January 4, 2016; Seattle Times
Last September, the Washington State Supreme Court held that “charter schools did not meet the definition of a common or public school and were not eligible for a share of state education funding.” While the ruling directly affected only the 1,200 students who were beginning their school year, the court highlighted the need to clearly define what makes a charter school a public school.
For many charter advocates, being free from the rules and regulations that apply to traditional public schools is an essential ingredient for success. This high level of autonomy allows charters great latitude to define their curriculum, their educational philosophy, and to operate outside of existing union contracts with their own governance structures. And therein lies the rub. Traditional public schools operate in a publicly accountable framework; their governing bodies are directly elected or appointed by an elected mayor or governor and their operations are held to the same level of oversight as are other public bodies in their jurisdictions. The Washington Supreme Court’s ruling asked us to think of another way to ensure public accountability for our schools.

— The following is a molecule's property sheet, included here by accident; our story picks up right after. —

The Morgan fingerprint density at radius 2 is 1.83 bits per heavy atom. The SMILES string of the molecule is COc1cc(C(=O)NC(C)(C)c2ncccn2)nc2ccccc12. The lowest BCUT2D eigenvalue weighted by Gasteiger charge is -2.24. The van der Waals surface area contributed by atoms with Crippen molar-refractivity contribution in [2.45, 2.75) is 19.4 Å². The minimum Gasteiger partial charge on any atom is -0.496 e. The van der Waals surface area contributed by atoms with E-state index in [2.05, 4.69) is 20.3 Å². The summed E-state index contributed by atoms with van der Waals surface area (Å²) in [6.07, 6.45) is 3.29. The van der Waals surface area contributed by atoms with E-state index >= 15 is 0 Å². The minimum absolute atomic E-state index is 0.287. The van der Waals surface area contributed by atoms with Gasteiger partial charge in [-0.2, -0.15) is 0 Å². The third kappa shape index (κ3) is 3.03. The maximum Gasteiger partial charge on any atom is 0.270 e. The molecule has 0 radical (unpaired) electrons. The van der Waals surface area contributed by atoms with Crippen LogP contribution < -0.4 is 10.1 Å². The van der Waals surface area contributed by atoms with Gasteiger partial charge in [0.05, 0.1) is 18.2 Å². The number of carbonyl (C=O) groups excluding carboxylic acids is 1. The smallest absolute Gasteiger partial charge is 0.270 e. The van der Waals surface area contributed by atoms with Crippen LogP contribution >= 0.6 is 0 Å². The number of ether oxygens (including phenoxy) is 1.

As a new legislative year begins, two Washington lawmakers have proposed legislation that they believe will meet this challenge. According to the Seattle Times, their proposal is modeled on frameworks being used in Boston and Los Angeles, where charters fall under the direct auspices of the local school board:
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Sen. Andy Billig, D-Spokane, and Sen. Michael Baumgartner, R-Spokane, are co-sponsors of the bill, which they think would pass constitutional muster because the charters would be directly accountable to an elected school board.
The proposed legislation tries to find the right balance point that can unlock innovation and still remain accountable.
Billig said that under his proposed bill, school districts would have much tighter control over the charter schools, with more freedom to revoke contracts or choose not to renew them. The charters still would differ from other public schools, with the power to decide the length of the school day and year, staffing levels, and how to train, hire and fire staff. They also would have their own privately appointed boards, but the elected school board would have to approve the details, which doesn’t occur now.
This structure brings traditional public schools and charter schools closer to alignment, but still leaves some key questions unresolved. Are educational innovation and improvement only possible outside the current structure of public education? Is the level of public engagement possible within the framework of traditional public education systems antithetical educational excellence? Are we willing to trade off the messiness of democratic governance for the hope of improved schools?—Martin Levine